I hate Sao Paulo. Everything that's wrong with a big, crowded city times ten and HELL YES most of the people are very rude. IMHO there's simply not enough space for everyone there so the locals lash out. Traffic is a nightmare everyday. Even Sundays. However, I've been all over Brazil. I lived there for years. Saying all Brazilians are like Paulistas and your experience in every city in Brazil would be the same is like saying everywhere in the U.S. is like New York City and all Americans act like New Yorkers. It simply isn't true. I don't imagine you'd ever go but back but generally as you travel further north the people get a lot friendlier and the culture changes quite a bit.


Unfortunately our experience was in Sao Paulo so it gave us negative feelings about the entire country. Meanwhile in Uruguay everyone is really chill - one of the coolest countries in the world and I am glad that very few gringos go there.

Offline robert angel

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Re: Brazil--bloody elections, leaning right
« Reply #10 on: October 09, 2018, 11:38:33 AM »

Saying all Brazilians are like Paulistas and your experience in every city in Brazil would be the same is like saying everywhere in the U.S. is like New York City and all Americans act like New Yorkers.

When's the last time you were in NYC? I was amazed a few years back at how much it had changed. Lots of mostly young police now, who unlike a lot of NYC cops in the past,  were super friendly. So were most shop keepers and the people in general.

I remember one time, we were in the subway. Our multi trip card had been used up. We had gotten inside, but had used our last trip, but for the wrong direction.

A lady--a total stranger, dressed to the nines--pearls and all, walked us out, up the stairs, across the street busy street, then used HER transit card and paid our fares, then refused our trying to pay her.

I spent a lot of years on what were then the mean, dirty streets of NYC, with cops that'd tell me to 'F'' off or shake me down. There were hypodermic needles and condoms in the streets and people who rarely looked each other in the eye. Times Square, 42nd St, was porno, drug copping central, otherwise deserted.

It sure as hell has changed.
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Offline robert angel

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Re: Brazil--bloody elections, leaning right
« Reply #11 on: October 09, 2018, 01:13:43 PM »

I hate Sao Paulo. Everything that's wrong with a big, crowded city times ten and HELL YES most of the people are very rude. IMHO there's simply not enough space for everyone there so the locals lash out. Traffic is a nightmare everyday. Even Sundays. However, I've been all over Brazil. I lived there for years. Saying all Brazilians are like Paulistas and your experience in every city in Brazil would be the same is like saying everywhere in the U.S. is like New York City and all Americans act like New Yorkers. It simply isn't true. I don't imagine you'd ever go but back but generally as you travel further north the people get a lot friendlier and the culture changes quite a bit.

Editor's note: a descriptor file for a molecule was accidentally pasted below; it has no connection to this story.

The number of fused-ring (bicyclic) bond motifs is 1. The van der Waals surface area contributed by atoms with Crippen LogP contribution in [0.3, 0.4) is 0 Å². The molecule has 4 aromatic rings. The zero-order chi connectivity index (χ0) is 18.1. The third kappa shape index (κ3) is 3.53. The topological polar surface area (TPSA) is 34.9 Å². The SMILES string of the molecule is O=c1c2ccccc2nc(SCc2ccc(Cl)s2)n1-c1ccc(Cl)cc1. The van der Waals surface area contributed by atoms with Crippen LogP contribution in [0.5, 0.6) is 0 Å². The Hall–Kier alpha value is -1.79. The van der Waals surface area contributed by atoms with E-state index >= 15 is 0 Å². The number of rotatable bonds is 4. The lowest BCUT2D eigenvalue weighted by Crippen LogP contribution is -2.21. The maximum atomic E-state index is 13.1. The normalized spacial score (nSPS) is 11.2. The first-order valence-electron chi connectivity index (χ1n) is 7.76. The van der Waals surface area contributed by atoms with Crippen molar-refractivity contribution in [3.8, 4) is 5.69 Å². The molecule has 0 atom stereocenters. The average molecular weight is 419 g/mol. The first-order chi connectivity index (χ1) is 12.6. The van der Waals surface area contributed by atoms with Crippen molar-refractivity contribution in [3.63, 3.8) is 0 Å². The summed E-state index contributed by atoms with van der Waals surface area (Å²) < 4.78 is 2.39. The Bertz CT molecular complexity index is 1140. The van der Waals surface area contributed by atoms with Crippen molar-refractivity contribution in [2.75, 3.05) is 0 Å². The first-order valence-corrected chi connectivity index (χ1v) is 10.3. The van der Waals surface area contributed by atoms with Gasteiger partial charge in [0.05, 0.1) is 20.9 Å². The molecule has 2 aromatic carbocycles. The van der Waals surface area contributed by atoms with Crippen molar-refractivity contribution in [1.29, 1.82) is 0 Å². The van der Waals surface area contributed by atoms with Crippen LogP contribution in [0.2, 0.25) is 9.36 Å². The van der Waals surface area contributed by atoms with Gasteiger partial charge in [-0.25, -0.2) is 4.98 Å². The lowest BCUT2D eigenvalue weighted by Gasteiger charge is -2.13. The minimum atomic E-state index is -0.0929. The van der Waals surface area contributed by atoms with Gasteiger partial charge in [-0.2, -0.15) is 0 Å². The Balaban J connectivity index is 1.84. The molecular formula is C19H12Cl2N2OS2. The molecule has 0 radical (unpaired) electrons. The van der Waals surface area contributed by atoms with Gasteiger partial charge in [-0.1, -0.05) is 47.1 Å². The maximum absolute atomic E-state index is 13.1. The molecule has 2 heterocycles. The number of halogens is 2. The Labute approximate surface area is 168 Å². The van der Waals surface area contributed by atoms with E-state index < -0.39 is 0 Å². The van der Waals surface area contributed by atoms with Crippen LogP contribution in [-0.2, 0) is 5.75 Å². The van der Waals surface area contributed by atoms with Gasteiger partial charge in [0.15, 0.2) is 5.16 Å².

I've spent a good amount of time in bad Manila, Philippines,  which many years, comes in as the world's most densely populated city. AND it's immediately surrounded by humongous other cities--Quezon, Pasig, Pasay, etc. It too has gotten a lot better, although I probably wouldn't flaunt an iphone, Rolex, gold jewelry,  etc.

But Sao Paulo--just the images online, on top of the posts, make it sound worse. This poster quoted towards the bottom of this missive seemed to be on the money, from what I gather, as well as on his generalizations.

Too often, people live in a very dangerous place and it seems so 'normal' to them that they downplay it. They'll tell vistors 'It's not THAT bad, just...."

In Manila, even with the considerable improvements the present 'no nonsense' President's policies, where they may simply kill repeat criminals on the streets there--especially if it's drug related, people there won't recommend you travel with valuables visible.

The city where the President was Mayor before he won the presidency, Davao City, is where we have a house. His daughter is Mayor now and their version of law and order still prevails. Even in parts where the 'ladies of the night' ply their trade, even at 3AM anywhere in that city--the second largest in the nation, I don't find myself patting my ass, making sure my phone and wallet are back there. Not like that in big US cities...